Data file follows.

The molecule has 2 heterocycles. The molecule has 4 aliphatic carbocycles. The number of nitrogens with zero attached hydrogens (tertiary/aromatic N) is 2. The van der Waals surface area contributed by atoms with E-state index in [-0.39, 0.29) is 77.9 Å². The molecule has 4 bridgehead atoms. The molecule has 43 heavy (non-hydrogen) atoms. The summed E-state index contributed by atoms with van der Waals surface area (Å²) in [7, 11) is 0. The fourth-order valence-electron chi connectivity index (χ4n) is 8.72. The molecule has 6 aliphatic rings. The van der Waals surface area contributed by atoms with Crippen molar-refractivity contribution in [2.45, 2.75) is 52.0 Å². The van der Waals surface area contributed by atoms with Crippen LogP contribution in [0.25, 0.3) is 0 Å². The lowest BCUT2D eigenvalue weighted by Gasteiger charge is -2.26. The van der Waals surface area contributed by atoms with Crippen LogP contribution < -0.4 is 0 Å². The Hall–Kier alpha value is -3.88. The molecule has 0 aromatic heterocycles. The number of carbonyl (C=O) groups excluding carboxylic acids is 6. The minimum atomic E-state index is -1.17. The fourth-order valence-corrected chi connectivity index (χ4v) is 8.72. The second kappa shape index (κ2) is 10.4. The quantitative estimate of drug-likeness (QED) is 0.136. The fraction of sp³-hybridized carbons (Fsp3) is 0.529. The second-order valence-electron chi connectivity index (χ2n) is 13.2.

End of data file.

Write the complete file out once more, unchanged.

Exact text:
The molecule has 2 heterocycles. The molecule has 4 aliphatic carbocycles. The number of nitrogens with zero attached hydrogens (tertiary/aromatic N) is 2. The van der Waals surface area contributed by atoms with E-state index in [-0.39, 0.29) is 77.9 Å². The molecule has 4 bridgehead atoms. The molecule has 43 heavy (non-hydrogen) atoms. The summed E-state index contributed by atoms with van der Waals surface area (Å²) in [7, 11) is 0. The fourth-order valence-electron chi connectivity index (χ4n) is 8.72. The molecule has 6 aliphatic rings. The van der Waals surface area contributed by atoms with Crippen molar-refractivity contribution in [2.45, 2.75) is 52.0 Å². The van der Waals surface area contributed by atoms with Crippen LogP contribution in [0.25, 0.3) is 0 Å². The lowest BCUT2D eigenvalue weighted by Gasteiger charge is -2.26. The van der Waals surface area contributed by atoms with Crippen LogP contribution < -0.4 is 0 Å². The Hall–Kier alpha value is -3.88. The molecule has 0 aromatic heterocycles. The number of carbonyl (C=O) groups excluding carboxylic acids is 6. The minimum atomic E-state index is -1.17. The fourth-order valence-corrected chi connectivity index (χ4v) is 8.72. The second kappa shape index (κ2) is 10.4. The quantitative estimate of drug-likeness (QED) is 0.136. The fraction of sp³-hybridized carbons (Fsp3) is 0.529. The second-order valence-electron chi connectivity index (χ2n) is 13.2.